The Gay Writers Who Changed America
In the years following World War II a group of gay writers established themselves as major cultural figures in American life. Truman Capote, the enfant terrible, whose finely wrought fiction and nonfiction captured the nation's imagination. Gore Vidal, the wry, withering chronicler of politics, sex, and history. Tennessee Williams, whose powerful plays rocketed him to the top of the American theater. James Baldwin, the harrowingly perceptive novelist and social critic. Christopher Isherwood, the English novelist who became a thoroughly American novelist. And the exuberant Allen Ginsberg, whose poetry defied censorship and exploded minds. Together, their writing introduced America to gay experience and sensibility, and changed our literary culture.
But the change was only beginning. A new generation of gay writers followed, taking more risks and writing about their sexuality more openly. Edward Albee brought his prickly iconoclasm to the American theater. Edmund White laid bare his own life in stylized, autobiographical works. Armistead Maupin wove a rich tapestry of the counterculture, queer and straight. Mart Crowley brought gay men's lives out of the closet and onto the stage. And Tony Kushner took them beyond the stage, to the center of American ideas.
With authority and humor, Christopher Bram weaves these men's ambitions, affairs, feuds, loves, and appetites into a single sweeping narrative. Chronicling over fifty years of momentous change-from civil rights to Stonewall to AIDS and beyond-EMINENT OUTLAWS is an inspiring, illuminating tale: one that reveals how the lives of these men are crucial to understanding the social and cultural history of the American twentieth century.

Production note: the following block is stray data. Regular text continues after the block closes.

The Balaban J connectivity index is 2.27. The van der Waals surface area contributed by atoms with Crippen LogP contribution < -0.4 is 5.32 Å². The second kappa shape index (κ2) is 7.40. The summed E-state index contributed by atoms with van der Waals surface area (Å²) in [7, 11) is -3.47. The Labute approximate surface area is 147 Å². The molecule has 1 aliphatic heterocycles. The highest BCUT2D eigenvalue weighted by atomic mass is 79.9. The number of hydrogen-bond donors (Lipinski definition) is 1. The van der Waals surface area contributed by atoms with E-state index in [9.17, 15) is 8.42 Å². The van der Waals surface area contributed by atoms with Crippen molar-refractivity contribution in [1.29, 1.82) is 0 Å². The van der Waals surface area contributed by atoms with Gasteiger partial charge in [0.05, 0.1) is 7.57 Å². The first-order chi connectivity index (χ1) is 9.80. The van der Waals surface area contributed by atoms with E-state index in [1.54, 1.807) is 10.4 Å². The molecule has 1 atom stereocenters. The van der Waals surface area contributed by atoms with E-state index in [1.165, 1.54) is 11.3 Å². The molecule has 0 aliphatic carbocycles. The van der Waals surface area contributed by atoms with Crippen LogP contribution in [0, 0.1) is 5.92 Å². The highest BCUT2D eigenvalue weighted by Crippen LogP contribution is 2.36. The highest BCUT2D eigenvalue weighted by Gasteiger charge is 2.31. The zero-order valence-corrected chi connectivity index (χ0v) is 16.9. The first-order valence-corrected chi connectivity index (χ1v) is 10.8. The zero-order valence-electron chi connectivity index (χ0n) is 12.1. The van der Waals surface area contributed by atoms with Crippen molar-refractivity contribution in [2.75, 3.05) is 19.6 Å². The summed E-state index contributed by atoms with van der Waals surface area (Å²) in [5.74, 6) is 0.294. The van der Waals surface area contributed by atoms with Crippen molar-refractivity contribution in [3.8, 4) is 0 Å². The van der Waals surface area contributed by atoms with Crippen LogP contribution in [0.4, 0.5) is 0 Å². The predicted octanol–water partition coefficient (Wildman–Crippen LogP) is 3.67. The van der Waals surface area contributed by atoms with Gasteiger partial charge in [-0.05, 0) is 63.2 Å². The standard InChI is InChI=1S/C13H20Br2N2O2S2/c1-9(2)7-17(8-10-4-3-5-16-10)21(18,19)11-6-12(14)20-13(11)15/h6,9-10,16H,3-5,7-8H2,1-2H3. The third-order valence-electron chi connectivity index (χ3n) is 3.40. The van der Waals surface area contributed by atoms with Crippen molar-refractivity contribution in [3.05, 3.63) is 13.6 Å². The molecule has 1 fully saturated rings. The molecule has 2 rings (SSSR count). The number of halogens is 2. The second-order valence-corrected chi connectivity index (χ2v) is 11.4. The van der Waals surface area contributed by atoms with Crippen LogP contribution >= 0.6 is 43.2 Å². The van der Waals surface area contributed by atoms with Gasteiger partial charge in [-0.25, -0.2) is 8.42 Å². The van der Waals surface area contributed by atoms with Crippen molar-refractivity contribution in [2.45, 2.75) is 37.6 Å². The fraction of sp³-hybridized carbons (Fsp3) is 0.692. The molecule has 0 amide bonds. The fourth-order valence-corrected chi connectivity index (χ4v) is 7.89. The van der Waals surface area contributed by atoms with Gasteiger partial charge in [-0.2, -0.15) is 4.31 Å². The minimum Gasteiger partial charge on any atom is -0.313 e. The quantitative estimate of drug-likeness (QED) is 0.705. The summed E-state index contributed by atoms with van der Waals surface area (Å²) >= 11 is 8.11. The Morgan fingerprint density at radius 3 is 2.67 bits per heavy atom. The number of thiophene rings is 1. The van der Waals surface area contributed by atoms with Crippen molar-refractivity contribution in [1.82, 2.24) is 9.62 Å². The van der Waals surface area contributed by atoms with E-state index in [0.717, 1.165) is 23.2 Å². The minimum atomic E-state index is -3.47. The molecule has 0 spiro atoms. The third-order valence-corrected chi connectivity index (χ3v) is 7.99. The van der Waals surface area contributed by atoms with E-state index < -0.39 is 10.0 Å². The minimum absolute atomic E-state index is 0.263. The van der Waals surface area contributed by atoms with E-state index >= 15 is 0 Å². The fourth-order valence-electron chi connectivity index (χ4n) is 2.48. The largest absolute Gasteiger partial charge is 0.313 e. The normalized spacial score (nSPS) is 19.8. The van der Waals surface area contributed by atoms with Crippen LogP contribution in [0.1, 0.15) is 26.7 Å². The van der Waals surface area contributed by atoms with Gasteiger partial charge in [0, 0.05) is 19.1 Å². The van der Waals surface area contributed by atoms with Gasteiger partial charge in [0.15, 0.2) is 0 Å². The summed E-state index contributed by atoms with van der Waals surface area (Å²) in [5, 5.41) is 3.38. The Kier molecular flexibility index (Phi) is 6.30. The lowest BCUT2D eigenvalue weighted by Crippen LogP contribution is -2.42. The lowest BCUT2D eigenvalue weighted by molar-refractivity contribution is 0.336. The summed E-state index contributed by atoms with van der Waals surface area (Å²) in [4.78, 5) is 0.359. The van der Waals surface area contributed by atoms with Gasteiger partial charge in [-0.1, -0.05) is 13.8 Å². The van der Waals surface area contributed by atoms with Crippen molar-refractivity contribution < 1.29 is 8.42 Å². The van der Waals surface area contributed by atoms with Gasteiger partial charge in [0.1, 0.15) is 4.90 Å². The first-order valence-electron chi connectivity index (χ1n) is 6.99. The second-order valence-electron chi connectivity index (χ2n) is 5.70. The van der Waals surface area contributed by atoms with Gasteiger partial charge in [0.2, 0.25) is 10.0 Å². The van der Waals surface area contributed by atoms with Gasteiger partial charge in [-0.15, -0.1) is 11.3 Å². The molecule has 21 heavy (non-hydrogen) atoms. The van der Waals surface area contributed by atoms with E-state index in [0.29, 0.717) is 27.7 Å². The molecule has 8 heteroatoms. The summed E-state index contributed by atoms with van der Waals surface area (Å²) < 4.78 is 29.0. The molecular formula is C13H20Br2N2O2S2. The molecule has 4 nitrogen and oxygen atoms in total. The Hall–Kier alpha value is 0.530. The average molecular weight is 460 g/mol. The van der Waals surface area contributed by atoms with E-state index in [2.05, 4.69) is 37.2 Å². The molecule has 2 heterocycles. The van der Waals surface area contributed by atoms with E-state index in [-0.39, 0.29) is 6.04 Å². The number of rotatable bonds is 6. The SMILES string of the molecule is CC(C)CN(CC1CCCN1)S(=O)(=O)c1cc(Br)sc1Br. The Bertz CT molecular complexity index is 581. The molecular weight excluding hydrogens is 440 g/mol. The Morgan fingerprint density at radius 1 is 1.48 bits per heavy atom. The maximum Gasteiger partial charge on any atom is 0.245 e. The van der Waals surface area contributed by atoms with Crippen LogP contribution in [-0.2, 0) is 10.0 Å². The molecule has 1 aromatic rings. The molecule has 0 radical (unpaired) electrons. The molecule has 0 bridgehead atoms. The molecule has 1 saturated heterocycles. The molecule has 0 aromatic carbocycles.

Baker & Taylor
Describes how the trailblazing, post-war gay literary figures, including Tennessee Williams, Gore Vidal, Truman Capote, and Allen Ginsberg, paved the way for newer generations, including Armistead Maupin, Edmund White, and Edward Albee.
Hachette Book Group
In the years following World War II, a small group of gay writers established themselves as literary power players, fueling cultural changes that would resonate for decades to come, and transforming the American literary landscape forever.
In EMINENT OUTLAWS, novelist Christopher Bram brilliantly chronicles the rise of gay consciousness in American writing. Beginning with a first wave of major gay literary figures-Tennessee Williams, Gore Vidal, Truman Capote, Allen Ginsberg, and James Baldwin-he shows how (despite criticism and occasional setbacks) these pioneers set the stage for new generations of gay writers to build on what they had begun: Armistead Maupin, Edmund White, Tony Kushner, and Edward Albee among them.
Weaving together the crosscurrents, feuds, and subversive energies that provoked these writers to greatness, EMINENT OUTLAWS is a rich and essential work. With keen insights, it takes readers through fifty years of momentous change: from a time when being a homosexual was a crime in forty-nine states and into an age of same-sex marriage and the end of Don't Ask, Don't Tell.
The author of Gods and Monsters describes the trailblazing, post-war gay literary figures, including Tennessee Williams, Gore Vidal, Truman Capote and Allen Ginsberg, who paved the way for newer generations including Armistead Maupin, Edmund White and Edward Albee. 40,000 first printing.
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